6 Reasons you Need a Client Service Agreement for Your Business

6 Reasons a Client Service Agreement Should be Your first Contract Template

A client service agreement is one of the first major contract templates you should purchase for your online business. Unfortunately, most entrepreneurs, whether they are just starting out or have been in business for some time, don’t think they need a client service agreement. But in this post, I’m going to explain the top 6 reasons why this vitally important contract template should be one of the most important tools in your legal toolkit.

#1 You are Putting the Client’s Needs First 

Most online businesses don’t think of a contract as a way to put their client’s needs first, but in reality it does. Savvy client’s typically expect a legitimate business to have a contract for them to sign.

A well-written contract tells the client what services they are getting when they hire you. They will know what their payment schedule will be (if appropriate), how you will handle their credit card, what additional services you may provide (and what the cost will be for those services), and much more.

Take a minute to think about the last time you hired a service provider. Did they have a contract? If not, did you think twice about whether you should hire them or find another professional?

Chances are, if you are spending more than a few hundred dollars on a professional, you want to know that there is a contract in place that protects you if the service provider fails to do the work, or otherwise breaches the contract.

Having a solid client service agreement template in place can put your client’s minds at ease.

#2 Your Service Contract Protects you both Legally and Financially

But just like a contract protects your client, a client service agreement also protects you from actions taken by your client

What happens if a client hires you, pays you a large retainer, and then attempts to fire you after you have already completed a large amount of work?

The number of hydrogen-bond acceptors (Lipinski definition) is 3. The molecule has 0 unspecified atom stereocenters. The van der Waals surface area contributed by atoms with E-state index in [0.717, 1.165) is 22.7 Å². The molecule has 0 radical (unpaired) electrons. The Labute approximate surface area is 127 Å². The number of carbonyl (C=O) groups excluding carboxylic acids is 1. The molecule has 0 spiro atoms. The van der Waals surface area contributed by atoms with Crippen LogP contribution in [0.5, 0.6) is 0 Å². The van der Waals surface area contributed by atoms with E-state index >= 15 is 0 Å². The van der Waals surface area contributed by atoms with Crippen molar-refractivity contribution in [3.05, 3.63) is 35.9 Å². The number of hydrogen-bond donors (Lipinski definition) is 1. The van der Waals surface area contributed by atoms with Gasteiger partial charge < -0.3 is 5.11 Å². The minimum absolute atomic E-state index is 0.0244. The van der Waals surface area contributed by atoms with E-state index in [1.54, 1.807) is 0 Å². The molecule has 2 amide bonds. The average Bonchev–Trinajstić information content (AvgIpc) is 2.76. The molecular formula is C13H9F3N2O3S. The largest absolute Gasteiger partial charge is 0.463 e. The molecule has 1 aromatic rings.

Without a contract you may be stuck and forced to pay a refund, or worse, receive a large chargeback on your credit card.

#3 You will have a Mechanism for Dispute Resolution

One of the major benefits of having a solid service contract is that it can provide you with a means to resolve disputes with your clients without going to court. I typically include arbitration and/or mediation clauses in my contract templates.

Both of these dispute resolution mechanisms are much faster and significantly less expensive than litigating a dispute in the court system.

#4 In a Client Service Agreement you can Dictate where Disputes will be Resolved (and the Applicable Laws for your Dispute)

In addition to providing a method for resolving disputes, you can also include language in your contract regarding where any disputes will be resolved.

This is especially important if you live in one state, but handle clients from across the United States, or even the world. By including what is referred to as a “venue” clause in your agreement, you can transfer any lawsuit that might be filed against you to your home state and county.

Not only does this give you a significant home “court” advantage in any legal dispute, but it also may deter people from suing you if they realize they would have to travel to your city and state to have the case heard.  

#5 A Legal Contract gives you Peace of Mind

One of the reasons that lawyers get a bad name is that they are constantly brainstorming all the bad things that can happen in a business setting.

Honestly, that’s all law school is – 3 years of teaching us how to find problems in every situation.

But when it comes to your contracts, this can be a good thing. 

A contract that identifies all the potential problems that could come up in your business and then provides a road map for how to handle those problems is actually a good thing.